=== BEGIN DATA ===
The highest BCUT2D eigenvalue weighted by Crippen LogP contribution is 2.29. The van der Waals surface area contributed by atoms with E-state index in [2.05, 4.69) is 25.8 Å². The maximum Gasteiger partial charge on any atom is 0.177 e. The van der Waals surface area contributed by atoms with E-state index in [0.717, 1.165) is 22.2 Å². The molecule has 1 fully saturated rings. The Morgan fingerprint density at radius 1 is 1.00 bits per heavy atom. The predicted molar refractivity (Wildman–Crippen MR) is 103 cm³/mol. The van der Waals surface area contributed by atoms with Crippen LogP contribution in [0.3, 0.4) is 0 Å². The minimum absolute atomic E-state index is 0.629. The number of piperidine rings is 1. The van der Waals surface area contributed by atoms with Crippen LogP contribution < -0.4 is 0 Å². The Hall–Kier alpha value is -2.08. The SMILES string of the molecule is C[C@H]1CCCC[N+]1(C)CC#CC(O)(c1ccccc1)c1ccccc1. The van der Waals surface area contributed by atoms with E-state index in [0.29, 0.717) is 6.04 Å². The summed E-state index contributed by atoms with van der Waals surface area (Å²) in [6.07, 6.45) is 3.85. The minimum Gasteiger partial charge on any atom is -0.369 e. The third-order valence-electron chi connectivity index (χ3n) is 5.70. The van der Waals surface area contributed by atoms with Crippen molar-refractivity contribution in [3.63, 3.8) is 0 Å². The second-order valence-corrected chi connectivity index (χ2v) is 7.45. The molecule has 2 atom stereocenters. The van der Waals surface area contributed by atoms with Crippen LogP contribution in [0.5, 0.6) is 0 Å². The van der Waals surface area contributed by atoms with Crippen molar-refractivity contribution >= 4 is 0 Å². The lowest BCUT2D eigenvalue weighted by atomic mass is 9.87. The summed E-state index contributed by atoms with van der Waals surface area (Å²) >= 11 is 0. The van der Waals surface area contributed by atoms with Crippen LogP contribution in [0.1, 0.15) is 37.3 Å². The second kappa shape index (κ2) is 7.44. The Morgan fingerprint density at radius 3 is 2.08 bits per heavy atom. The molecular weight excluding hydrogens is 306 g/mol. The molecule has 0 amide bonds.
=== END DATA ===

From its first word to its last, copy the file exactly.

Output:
The highest BCUT2D eigenvalue weighted by Crippen LogP contribution is 2.29. The van der Waals surface area contributed by atoms with E-state index in [2.05, 4.69) is 25.8 Å². The maximum Gasteiger partial charge on any atom is 0.177 e. The van der Waals surface area contributed by atoms with E-state index in [0.717, 1.165) is 22.2 Å². The molecule has 1 fully saturated rings. The Morgan fingerprint density at radius 1 is 1.00 bits per heavy atom. The predicted molar refractivity (Wildman–Crippen MR) is 103 cm³/mol. The van der Waals surface area contributed by atoms with Crippen LogP contribution in [0.3, 0.4) is 0 Å². The minimum absolute atomic E-state index is 0.629. The number of piperidine rings is 1. The van der Waals surface area contributed by atoms with Crippen LogP contribution < -0.4 is 0 Å². The Hall–Kier alpha value is -2.08. The SMILES string of the molecule is C[C@H]1CCCC[N+]1(C)CC#CC(O)(c1ccccc1)c1ccccc1. The van der Waals surface area contributed by atoms with E-state index in [0.29, 0.717) is 6.04 Å². The summed E-state index contributed by atoms with van der Waals surface area (Å²) in [6.07, 6.45) is 3.85. The minimum Gasteiger partial charge on any atom is -0.369 e. The third-order valence-electron chi connectivity index (χ3n) is 5.70. The van der Waals surface area contributed by atoms with Crippen molar-refractivity contribution in [3.63, 3.8) is 0 Å². The second-order valence-corrected chi connectivity index (χ2v) is 7.45. The molecule has 2 atom stereocenters. The van der Waals surface area contributed by atoms with Crippen LogP contribution in [0.5, 0.6) is 0 Å². The van der Waals surface area contributed by atoms with Crippen molar-refractivity contribution >= 4 is 0 Å². The lowest BCUT2D eigenvalue weighted by atomic mass is 9.87. The summed E-state index contributed by atoms with van der Waals surface area (Å²) >= 11 is 0. The van der Waals surface area contributed by atoms with Crippen LogP contribution in [0.1, 0.15) is 37.3 Å². The second kappa shape index (κ2) is 7.44. The Morgan fingerprint density at radius 3 is 2.08 bits per heavy atom. The molecular weight excluding hydrogens is 306 g/mol. The molecule has 0 amide bonds.